Thursday, August 18, 2011

Two men in Britain have been sentenced to four years in jail for trying to stir up last week's riots using facebook...

Two men in Britain have been
sentenced to four years in jail for
trying to stir up last week's riots
using Facebook. They both
posted messages on the social
networking site calling for their
friends to join in the unrest.
The two men, Jordan Blackshore
and Perry Sutcliffe-Keenan, later
said it was just a joke and no
rioting broke out as a result of
their posts. Investigative
journalist Tony Gosling, however,
says that what they say is a joke
is nothing less than a serious
“I think it’s a little bit rich of
Jordan Blackshore and Perry
Keenan to say that this is a joke,
because clearly in the sort of
situation that we had here in
Britain a week ago, that the
people who were really afraid to
go out because of robbers
rampaging around the streets as
they were in some of our cities –
this was not a joke at all,” Gosling
said. “I think, actually, it’s quite
right for the courts to take this
very seriously. This is incitement
to criminal behavior, and of
course these people should go
through the normal channels and
possibly go to jail for what
they’ve done, which is inciting
rioting – [a] very serious
With all that, the journalist went
on to explain, the way people are
sentenced in the UK is itself quite
controversial, and a certain
backlash against the recent stiff
sentences can be expected.
“I think what will happen is, for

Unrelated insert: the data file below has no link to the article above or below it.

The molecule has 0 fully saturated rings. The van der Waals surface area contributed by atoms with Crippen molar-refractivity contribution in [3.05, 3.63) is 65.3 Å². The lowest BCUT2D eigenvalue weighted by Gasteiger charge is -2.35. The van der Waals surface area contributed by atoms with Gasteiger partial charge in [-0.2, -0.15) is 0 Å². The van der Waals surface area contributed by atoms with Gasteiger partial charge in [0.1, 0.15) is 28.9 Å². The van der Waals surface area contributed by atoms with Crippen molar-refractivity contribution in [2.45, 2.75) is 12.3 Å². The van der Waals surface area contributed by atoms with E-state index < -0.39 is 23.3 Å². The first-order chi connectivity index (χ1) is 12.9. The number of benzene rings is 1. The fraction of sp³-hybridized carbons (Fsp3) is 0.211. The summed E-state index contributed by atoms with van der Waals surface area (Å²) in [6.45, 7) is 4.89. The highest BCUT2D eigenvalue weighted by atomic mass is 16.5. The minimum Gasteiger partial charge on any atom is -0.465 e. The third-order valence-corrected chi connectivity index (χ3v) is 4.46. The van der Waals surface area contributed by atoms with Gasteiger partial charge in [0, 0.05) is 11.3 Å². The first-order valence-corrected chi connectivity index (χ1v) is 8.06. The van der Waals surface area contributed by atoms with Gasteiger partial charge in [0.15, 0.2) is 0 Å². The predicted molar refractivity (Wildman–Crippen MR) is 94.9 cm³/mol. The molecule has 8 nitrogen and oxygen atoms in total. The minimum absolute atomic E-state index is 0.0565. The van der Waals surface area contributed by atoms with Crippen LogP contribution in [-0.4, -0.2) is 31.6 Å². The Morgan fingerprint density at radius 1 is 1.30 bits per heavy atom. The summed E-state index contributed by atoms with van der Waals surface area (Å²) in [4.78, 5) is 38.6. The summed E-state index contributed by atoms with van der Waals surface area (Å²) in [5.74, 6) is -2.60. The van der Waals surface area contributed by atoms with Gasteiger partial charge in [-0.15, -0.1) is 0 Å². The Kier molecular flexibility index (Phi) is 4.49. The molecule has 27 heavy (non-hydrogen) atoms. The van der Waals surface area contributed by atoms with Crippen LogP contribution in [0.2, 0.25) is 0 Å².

certain with the more extreme
cases with this rioting, is that
people will actually get much
lower sentences, possibly even
be released because they’ve been
in jail for a certain amount of
time – after they’ve gone to
appeal,” he said. “And I know at
least one of these two Facebook
people, actually, is going to be
definitely appealing against this
four-year sentence.”
British Prime Minister David
Cameron said the free flow of
information can be used for
criminal purposes, and Gosling
believes that the UK government
may already be controlling it to a
certain extent. He agrees that
making sure that social networks
are used properly is a sensible
issue, but the government’s
reaction should not affect
people’s ability to communicate.
“We have to separate the
difference between ordinary
communications and those kinds
of communications which involve
incitement to riot, incitement to
other kinds of criminal behavior,”
he said. “So, I think we’ve got to
separate the two. Let everybody
communicate freely, but if people
are actually inciting criminal
offenses and making things
worse, generally they are
criminals and should be arrested
as such.”
David Bowden, a commentator
for, a social
issues website, says the
authorities' attempts to regain
credibility have gone too far.
“Having had their authority
visibly shaken last week, with
being unable to keep the streets
safe, I think that we are seeing
quite a superficial and
dangerous knee-jerk reaction
now from the police and the
authorities as they try to regain
that authority,” he said. “It’s
superficial, because we’ve seen
people being handed quite
severe sentences for often
playing quite a minor role in the
riots and often for crimes such
as stealing a bottle of water or
some ice cream.”
“It’s dangerous because we are
now seeing a knee-jerk reaction
to people using social networks
to say they want to have a riot,
even if they haven’t followed that
up with organizing the riot
itself,” Bowden added.

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